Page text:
I think we spent some time catching crayfish in the shallows of the stream as it passed under Heron Road. Back then, that street was a far cry from the thoroughfare it has become. For a while it wasn’t much more than a dirt track beyond the locale in which I grew up. Only years later, upon completion of the Heron Road Bridge connecting Heron Road to Baseline Road, which collapsed mid-construction and killed nine workers in the summer of ’66, was the road expanded and paved. But at that time, it seemed to me a road to nowhere much. And our creek flowed under Heron Road through huge culverts to either side, fed by runoff from every locality along its way, ebbing and flowing with seasonal rains and snow melt.
As I wasn’t really part of the continuous deliberations between Duncan and Stephen, I had time to explore. We had stopped for some kind of break, perhaps to eat our sandwiches, maybe even to plot our next move. I remember the day as pleasant and blue skied. There were paths worn through brush that led to who knows where.
Leaving my brothers to their ongoing debate, I took one of these a short distance away towards the sound of the stream. I came upon a smaller culvert lazily spilling a trickle of water into the creek. It was on the far side of the hill and generally towards the path we took under my eldest sister’s watchful gaze to attend the RA centre where we took swimming lessons each day for part of the summer. I had never deviated from that walk before and this was the first time I got to explore that section.
Hence, it was wild and untamed by my estimation, its groves of trees and meadows of grass I imagined as virgin and unsettled. From my view, it may as well have been untouched by man for all I could tell. I would be the first to tread her paths, more likely animal trails. I proceeded with caution, as brave as I thought I should be, goaded by excitement and curiosity.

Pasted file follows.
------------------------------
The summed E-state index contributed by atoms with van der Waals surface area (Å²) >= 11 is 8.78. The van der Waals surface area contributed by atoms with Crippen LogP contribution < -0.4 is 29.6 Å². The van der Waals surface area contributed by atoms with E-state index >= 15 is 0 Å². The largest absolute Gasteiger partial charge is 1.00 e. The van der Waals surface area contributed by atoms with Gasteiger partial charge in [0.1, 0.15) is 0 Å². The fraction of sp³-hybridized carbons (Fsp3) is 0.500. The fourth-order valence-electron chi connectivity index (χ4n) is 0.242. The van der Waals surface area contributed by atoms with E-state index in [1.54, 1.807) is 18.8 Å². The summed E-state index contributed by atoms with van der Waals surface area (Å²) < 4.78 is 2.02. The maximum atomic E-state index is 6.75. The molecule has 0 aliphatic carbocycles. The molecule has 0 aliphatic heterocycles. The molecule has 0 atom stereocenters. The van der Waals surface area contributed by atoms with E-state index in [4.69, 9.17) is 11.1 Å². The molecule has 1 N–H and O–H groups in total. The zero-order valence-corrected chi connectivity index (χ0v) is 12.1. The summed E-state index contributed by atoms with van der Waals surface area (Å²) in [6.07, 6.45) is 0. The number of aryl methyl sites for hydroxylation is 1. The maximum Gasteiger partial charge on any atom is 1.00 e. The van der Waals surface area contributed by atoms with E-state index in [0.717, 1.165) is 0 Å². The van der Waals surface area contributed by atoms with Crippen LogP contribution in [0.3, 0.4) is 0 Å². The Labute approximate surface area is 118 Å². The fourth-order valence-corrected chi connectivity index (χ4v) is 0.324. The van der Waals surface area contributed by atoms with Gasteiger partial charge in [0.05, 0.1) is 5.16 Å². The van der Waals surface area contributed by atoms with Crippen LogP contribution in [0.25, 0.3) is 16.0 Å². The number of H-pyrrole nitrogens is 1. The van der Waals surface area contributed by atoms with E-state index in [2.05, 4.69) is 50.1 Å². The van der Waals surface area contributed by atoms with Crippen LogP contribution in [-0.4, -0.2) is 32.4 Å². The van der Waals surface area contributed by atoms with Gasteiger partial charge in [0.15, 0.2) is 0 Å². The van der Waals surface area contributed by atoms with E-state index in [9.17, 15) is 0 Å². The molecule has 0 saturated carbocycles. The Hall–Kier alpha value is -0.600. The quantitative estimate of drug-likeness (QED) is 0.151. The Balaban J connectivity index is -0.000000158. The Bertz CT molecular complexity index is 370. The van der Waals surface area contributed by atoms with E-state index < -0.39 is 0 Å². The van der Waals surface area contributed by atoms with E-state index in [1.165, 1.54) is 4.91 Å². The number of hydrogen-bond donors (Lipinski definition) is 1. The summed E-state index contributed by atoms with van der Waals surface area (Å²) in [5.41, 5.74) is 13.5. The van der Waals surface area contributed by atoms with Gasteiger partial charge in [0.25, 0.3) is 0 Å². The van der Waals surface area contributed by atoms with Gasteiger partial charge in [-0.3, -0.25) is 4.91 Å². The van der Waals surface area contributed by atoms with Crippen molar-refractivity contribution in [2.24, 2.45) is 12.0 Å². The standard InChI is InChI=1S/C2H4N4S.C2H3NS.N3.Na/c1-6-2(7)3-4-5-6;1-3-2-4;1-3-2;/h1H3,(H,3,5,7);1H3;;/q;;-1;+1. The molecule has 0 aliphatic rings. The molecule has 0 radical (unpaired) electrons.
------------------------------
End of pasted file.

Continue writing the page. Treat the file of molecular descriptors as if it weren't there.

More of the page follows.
Suddenly, a beautiful cat appeared on the far bank, just below me near where the culvert emptied into the creek. I had a thing for cats at that time. Dogs were plentiful enough around the community but belonged to someone, usually tied in a yard. Cats roamed free, and sometimes appeared at your door begging for attention. Thus, they were often accessible to a youngster. My kinship with cats likely started when my mother used to harness me and leave me to play in the driveway, coming out to check on me in between her chores and bringing me some food to fatten me, some of which I most likely shared with strays that roamed the block. Indeed, I enjoyed their company and liked to pet them and make them purr.
In Halifax, where my family had lived a year or two before, I would often scope out the adjacent properties, spot a cat, hustle over quickly, capture it and toss it over the fence into my back yard. I usually ended up swinging it by the tail to gain the necessary momentum and loft to carry it over. Then I would scurry around the end of the block to retrieve my prize in the yard, imagining the fun I would have playing with the captured cat.